The Claims of Revealed TruthJ. Parsons.Luke 16:19-31
The Contrast in EternityG. Spring, D. D.Luke 16:19-31
The Divine Authority and Sufficiency of the Christian ReligionPresident Davies.Luke 16:19-31
The Eternity of MemoryL. O. Thompson.Luke 16:19-31
The Great GulfW. Hubbard.Luke 16:19-31
The Impassable GulfDe W. Talmage, D. D.Luke 16:19-31
The Influence of Memory Increasing the Misery of the LostJ. A. James.Luke 16:19-31
The Just Retribution of SelfishnessH. Melvill, B. D.Luke 16:19-31
The Memory of the LostD. B. Coe.Luke 16:19-31
The Mind Made a HellBishop Meade.Luke 16:19-31
The Moral Effect of a Visit from the DeadT. Armitage, D. D.Luke 16:19-31
The Parable of the Rich Man and LazarusArchbishop Tillotson.Luke 16:19-31
The Power of MemoryL. O. Thompson.Luke 16:19-31
The Present Life as Related to the FutureW. G. T. Shedd, D. D.Luke 16:19-31
The Request of Dives for His Five BrethrenR. Newton, D. D.Luke 16:19-31
The Retributive Power of MemoryS. T. Spear, D. D.Luke 16:19-31
The Rich and the Poor, Here and HereafterMorgan Dix, D. D.Luke 16:19-31
The Rich Man and LazarusD. C. Hughes, M. A.Luke 16:19-31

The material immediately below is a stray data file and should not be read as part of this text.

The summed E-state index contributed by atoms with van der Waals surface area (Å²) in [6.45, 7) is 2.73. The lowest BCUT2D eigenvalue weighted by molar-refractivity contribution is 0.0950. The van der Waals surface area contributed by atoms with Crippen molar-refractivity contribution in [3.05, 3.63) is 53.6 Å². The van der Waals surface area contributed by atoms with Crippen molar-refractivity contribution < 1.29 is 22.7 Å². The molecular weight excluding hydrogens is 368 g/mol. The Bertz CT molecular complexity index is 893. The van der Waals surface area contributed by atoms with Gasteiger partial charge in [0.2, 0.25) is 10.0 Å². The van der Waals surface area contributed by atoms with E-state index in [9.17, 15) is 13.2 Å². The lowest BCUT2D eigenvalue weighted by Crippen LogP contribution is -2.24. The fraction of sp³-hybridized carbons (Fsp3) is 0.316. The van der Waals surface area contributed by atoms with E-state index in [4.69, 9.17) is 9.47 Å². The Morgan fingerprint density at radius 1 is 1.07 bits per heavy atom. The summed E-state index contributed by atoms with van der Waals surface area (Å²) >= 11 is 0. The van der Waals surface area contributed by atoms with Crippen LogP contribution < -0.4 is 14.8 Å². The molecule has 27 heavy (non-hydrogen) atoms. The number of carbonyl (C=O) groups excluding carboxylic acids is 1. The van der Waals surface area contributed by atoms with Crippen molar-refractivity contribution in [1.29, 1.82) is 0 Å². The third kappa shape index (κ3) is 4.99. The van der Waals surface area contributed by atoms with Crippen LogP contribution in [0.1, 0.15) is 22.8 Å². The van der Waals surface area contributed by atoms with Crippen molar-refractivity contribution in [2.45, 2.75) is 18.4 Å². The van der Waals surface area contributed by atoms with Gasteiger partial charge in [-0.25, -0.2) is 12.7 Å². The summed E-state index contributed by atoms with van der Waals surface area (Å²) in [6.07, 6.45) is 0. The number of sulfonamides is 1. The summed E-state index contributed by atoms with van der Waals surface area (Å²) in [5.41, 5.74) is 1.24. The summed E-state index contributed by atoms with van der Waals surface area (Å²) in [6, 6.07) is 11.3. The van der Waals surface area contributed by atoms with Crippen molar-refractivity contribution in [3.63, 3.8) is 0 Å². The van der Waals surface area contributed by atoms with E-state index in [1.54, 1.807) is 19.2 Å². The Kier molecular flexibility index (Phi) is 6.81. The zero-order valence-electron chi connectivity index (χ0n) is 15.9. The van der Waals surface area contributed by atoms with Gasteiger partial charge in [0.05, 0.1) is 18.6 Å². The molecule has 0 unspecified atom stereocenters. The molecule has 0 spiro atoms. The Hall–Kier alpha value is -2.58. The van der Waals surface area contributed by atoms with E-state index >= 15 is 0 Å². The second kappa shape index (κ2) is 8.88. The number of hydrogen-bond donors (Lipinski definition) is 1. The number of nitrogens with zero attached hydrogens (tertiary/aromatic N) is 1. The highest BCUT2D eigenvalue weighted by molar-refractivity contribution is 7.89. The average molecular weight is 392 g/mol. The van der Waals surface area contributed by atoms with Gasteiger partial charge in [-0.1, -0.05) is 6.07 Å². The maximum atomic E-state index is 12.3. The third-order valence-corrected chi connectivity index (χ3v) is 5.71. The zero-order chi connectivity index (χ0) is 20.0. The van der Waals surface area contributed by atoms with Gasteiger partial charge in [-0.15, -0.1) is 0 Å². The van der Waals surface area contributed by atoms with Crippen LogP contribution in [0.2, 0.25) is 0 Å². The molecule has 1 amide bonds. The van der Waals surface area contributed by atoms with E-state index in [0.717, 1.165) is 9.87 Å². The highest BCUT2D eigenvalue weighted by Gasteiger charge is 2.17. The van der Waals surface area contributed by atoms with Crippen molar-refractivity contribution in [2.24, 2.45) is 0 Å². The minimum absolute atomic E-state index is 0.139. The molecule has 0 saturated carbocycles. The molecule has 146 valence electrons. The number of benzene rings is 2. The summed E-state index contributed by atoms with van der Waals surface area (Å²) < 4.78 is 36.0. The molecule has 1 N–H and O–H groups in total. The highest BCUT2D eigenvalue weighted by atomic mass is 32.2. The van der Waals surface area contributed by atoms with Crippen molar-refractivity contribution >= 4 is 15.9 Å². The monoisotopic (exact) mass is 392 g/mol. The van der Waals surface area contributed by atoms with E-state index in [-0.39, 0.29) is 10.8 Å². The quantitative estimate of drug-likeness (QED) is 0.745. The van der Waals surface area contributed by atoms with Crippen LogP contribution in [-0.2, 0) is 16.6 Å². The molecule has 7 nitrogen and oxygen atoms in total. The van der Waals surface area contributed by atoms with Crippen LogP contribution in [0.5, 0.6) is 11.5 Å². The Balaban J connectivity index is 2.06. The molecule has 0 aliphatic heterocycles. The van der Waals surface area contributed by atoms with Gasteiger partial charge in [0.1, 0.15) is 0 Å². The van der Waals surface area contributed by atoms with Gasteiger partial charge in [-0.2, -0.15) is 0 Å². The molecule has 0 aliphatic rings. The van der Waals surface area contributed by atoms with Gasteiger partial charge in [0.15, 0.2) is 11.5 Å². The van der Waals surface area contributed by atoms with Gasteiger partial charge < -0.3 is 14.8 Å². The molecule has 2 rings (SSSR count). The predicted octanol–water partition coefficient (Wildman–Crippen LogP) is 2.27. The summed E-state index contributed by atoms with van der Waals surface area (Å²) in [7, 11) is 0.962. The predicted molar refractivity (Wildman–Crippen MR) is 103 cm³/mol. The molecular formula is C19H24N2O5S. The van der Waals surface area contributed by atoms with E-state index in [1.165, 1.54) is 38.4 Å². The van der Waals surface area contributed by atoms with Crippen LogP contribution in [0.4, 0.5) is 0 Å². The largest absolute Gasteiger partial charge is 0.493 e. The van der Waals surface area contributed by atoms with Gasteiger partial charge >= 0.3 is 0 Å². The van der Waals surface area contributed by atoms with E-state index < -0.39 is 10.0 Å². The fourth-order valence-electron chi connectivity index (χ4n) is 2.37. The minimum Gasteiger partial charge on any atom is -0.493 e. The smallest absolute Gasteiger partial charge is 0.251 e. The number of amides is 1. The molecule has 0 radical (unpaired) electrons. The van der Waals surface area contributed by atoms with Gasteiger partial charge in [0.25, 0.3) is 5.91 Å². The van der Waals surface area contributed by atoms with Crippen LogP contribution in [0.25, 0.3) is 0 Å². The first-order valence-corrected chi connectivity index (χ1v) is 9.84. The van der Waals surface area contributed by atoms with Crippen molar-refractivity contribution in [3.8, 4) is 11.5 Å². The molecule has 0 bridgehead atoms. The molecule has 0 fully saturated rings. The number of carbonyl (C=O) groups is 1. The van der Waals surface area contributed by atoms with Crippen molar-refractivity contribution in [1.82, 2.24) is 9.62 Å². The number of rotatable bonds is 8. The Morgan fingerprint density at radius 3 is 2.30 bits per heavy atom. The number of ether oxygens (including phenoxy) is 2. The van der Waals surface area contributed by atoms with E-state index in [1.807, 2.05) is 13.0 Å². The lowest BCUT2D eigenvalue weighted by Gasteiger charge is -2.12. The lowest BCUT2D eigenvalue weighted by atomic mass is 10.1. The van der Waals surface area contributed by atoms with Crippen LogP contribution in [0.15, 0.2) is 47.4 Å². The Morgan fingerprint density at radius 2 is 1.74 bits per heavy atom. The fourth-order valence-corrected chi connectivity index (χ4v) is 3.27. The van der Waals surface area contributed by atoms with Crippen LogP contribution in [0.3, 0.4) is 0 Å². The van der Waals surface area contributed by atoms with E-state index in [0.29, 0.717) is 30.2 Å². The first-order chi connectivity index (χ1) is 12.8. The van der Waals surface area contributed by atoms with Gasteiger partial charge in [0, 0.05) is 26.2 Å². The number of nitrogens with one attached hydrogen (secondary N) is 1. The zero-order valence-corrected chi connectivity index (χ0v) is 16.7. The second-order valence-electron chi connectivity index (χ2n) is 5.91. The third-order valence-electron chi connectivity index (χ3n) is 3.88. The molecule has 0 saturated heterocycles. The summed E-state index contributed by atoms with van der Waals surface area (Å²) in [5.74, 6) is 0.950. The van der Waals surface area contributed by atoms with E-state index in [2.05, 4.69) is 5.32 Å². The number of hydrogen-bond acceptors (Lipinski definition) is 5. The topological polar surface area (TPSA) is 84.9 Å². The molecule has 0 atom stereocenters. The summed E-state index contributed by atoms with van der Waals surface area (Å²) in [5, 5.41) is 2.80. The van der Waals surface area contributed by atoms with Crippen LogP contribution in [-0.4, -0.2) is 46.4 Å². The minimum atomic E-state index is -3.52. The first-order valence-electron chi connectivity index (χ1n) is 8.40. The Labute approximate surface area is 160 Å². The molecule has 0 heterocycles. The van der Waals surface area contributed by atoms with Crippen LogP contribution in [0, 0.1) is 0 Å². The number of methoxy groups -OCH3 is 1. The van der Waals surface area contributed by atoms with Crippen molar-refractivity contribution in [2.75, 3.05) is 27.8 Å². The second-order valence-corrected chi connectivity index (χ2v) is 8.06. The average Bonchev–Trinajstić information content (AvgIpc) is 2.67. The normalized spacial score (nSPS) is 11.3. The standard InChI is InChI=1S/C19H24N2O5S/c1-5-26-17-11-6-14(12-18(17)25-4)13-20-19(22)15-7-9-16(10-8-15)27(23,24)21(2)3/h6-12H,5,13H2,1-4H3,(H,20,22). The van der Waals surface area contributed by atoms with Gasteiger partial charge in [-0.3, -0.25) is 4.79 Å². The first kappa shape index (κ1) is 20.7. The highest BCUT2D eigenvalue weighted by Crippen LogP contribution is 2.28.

The Rich Man and LazarusC. Bradley, M. A.Luke 16:19-31
The Rich Man's PrayerThe Preacher's AnalystLuke 16:19-31
The Sin of Neglecting to be CharitableArchbishop Tillotson.Luke 16:19-31
The State of the Soul After DeathP. B. Davis.Luke 16:19-31
The Sufficiency of ScriptureW. D. Horwood.Luke 16:19-31
The Sufficiency of the BibleJ. Vaughan, M. A.Luke 16:19-31
The Sufficiency of the Divine RevelationThe Preachers' TreasuryLuke 16:19-31
The Sufficiency of the Divine RevelationArchbishop Tillotson.Luke 16:19-31
The True Valuation of ManB. Whichcote.Luke 16:19-31
The Unreasonableness of UnbeliefT. Dwight, D. D.Luke 16:19-31
ThoughtsT. Williston.Luke 16:19-31
Too Respectable for HellS. H. Tyng, D. D.Luke 16:19-31
Wanton ExtravaganceLuke 16:19-31
Wealth Making Friends for the FutureA. B. Bruce.Luke 16:19-31
Where is HellBiblical MuseumLuke 16:19-31
Worldly Gratification and its Terrible MockeryJohn Ruskin.Luke 16:19-31
You Can't Rub it OutW. M. Taylor, D. D.Luke 16:19-31

This parable, taken (as I think it should be), not in connection with the immediately preceding verses (16-18), but with those that come before these (with vers. 1-15), is a very striking confirmation of the doctrine delivered by Christ concerning selfishness and worldliness. He brings its sinfulness and its doom into bold relief.